Pana soars to new heights at CWU

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Pana soars to new heights at CWU

Alexis Pana shoots free throws during practice with a .700 percent over two seasons.

Alexis Pana shoots free throws during practice with a .700 percent over two seasons.

Jack Lambert

Alexis Pana shoots free throws during practice with a .700 percent over two seasons.

Jack Lambert

Jack Lambert

Alexis Pana shoots free throws during practice with a .700 percent over two seasons.

Hanson Lee, Senior Sports Reporter

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Sophomore guard Alexis Pana has stepped into a significant role for the Wildcats. Pana is fourth on the team in scoring, averaging 9.4 points per game, and has pushed herself into a playmaking role.

“I definitely feel more confident in myself and going on the court I feel more relaxed,” Pana said. “Instead of being so tense and trying to play not to mess up, [now] I play just to play for me and for our team and for our coaches.”  

Pana grew up in Hilo, Hawaii where she began playing basketball around the age of six. She first got into the sport because her dad was the head coach for the Hilo High School basketball team. She found a love for the game because it helped her take her mind off of  the outside world.

“I love basketball because it’s my escape and my safe place,” Pana said.

Pana would eventually attend Hilo High School where she played for her dad which she called a challenge due to his focus on her, but that she enjoyed their time together on the court.

“It was definitely rough. Just like any other parent if you played for them, they would be more hard on you than anybody else,” Pana said. “I really miss playing for him because he would point out everything on film.”

Pana’s earned her Big Island Interscholastic Federation first team honors for three of her four years on the team. She also made it onto the All-State First Team twice.

Pana came to Ellensburg with her team for a basketball tournament her junior year and Jeff Harada, the women’s head coach at the time, was there.

“Jeff came and he pretty much just started talking with me right away,” Pana said. “He just kept up with it and I really liked that.”

Pana liked what CWU had to offer, but still found it hard to adjust her freshman year.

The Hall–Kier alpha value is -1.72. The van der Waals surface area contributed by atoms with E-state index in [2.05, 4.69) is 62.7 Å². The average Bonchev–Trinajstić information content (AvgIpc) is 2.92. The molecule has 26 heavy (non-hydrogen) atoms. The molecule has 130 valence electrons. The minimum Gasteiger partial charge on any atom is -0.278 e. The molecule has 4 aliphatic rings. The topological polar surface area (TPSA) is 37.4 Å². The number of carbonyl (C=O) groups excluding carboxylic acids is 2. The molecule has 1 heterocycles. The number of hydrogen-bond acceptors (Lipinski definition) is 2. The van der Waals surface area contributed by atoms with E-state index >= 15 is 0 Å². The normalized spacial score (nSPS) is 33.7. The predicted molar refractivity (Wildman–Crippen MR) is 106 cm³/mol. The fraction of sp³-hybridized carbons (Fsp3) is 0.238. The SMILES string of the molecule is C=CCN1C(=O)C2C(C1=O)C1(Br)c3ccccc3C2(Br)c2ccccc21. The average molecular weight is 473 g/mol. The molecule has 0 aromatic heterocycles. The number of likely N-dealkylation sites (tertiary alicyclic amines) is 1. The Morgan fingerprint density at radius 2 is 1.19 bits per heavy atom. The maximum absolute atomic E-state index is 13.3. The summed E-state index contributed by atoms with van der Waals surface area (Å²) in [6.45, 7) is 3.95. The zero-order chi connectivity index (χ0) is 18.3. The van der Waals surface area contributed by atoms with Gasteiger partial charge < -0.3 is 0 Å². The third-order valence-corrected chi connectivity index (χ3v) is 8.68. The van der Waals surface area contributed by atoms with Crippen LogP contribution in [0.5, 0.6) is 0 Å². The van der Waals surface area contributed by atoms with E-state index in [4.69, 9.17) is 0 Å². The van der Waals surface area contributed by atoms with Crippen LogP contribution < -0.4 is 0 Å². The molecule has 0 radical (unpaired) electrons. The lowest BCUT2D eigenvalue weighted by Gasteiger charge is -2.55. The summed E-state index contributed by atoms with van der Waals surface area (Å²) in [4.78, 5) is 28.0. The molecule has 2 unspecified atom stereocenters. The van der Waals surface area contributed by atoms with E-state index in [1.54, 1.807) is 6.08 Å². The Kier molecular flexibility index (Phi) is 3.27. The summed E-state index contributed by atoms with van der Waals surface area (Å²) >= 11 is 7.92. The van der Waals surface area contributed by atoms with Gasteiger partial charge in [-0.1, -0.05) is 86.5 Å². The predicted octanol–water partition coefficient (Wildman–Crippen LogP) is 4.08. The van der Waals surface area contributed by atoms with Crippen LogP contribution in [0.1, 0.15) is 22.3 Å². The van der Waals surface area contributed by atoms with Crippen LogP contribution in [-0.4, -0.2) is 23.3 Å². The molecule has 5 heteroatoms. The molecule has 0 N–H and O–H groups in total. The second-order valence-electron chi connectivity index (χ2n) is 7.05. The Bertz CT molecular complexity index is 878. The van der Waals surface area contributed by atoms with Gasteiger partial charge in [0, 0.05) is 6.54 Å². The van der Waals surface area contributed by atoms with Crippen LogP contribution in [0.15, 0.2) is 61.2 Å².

“I liked the locker room… and the gym itself is just so beautiful,” Pana said. “It was rough freshman year… just the change in being away from home.”

Pana said she has improved her overall mindset her sophomore year.

“I took everything differently,” Pana said. “I took [being away from home] to motivate me to do better and use it to make a change in my game instead of letting it get me down.”

Pana said she’s thrived under head coach Randi Richardson-Thornley.

“I just think that her belief in me and her confidence in me really pushed me,” Pana said. “She knew my potential, she kept talking to me, kept bringing me in, and that helped me get to where I am today.”

Pana’s ability to create space on the floor has contributed to her success this season. Richardson-Thornley emphasized how Pana’s playmaking abilities have helped the team success so far.

“She’s just a whole other threat that teams have to worry about,” Richardson-Thornley said. “She expands our ability to make plays and score in different ways.”

From an offensive standpoint, Pana’s versatility on the floor has allowed her to become a defensive presence.

“She can get into passing lanes and make plays [and] get steals,” Richardson-Thornley said. “She’s been able to come up and make big plays when we’ve needed her to.”

Pana’s relationship with the coaching staff has also proved beneficial for her game.

“She’s a kid that wants to learn. She takes feedback really well,” Richardson-Thornley said. “I think her best basketball is ahead of her. She still has more room to expand and so I’m really excited to see where she goes in the next couple of years.”

Beyond the numbers, a lot of Pana’s success this season has had to do with her confidence.

“It’s hard to come in and be that person, but she is starting to be confident in her ability to change the game,” Richardson-Thornley said. “It all has to do with confidence and her confidence has grown a lot this year.”

Senior teammate Jasmin Edwards has been a key mentor, who helped Pana become acclimated to the team since arriving last season.

“She really is like a little sister to me,” Edwards said. “We make fun of each other and we both have each other’s backs.”

As a sophomore, Pana still has time with the Wildcats to learn and grow as a player.

“I hope she realizes the talent that she has and just kills it,” Edwards said. “She could score so much every night and defensively is such a presence.”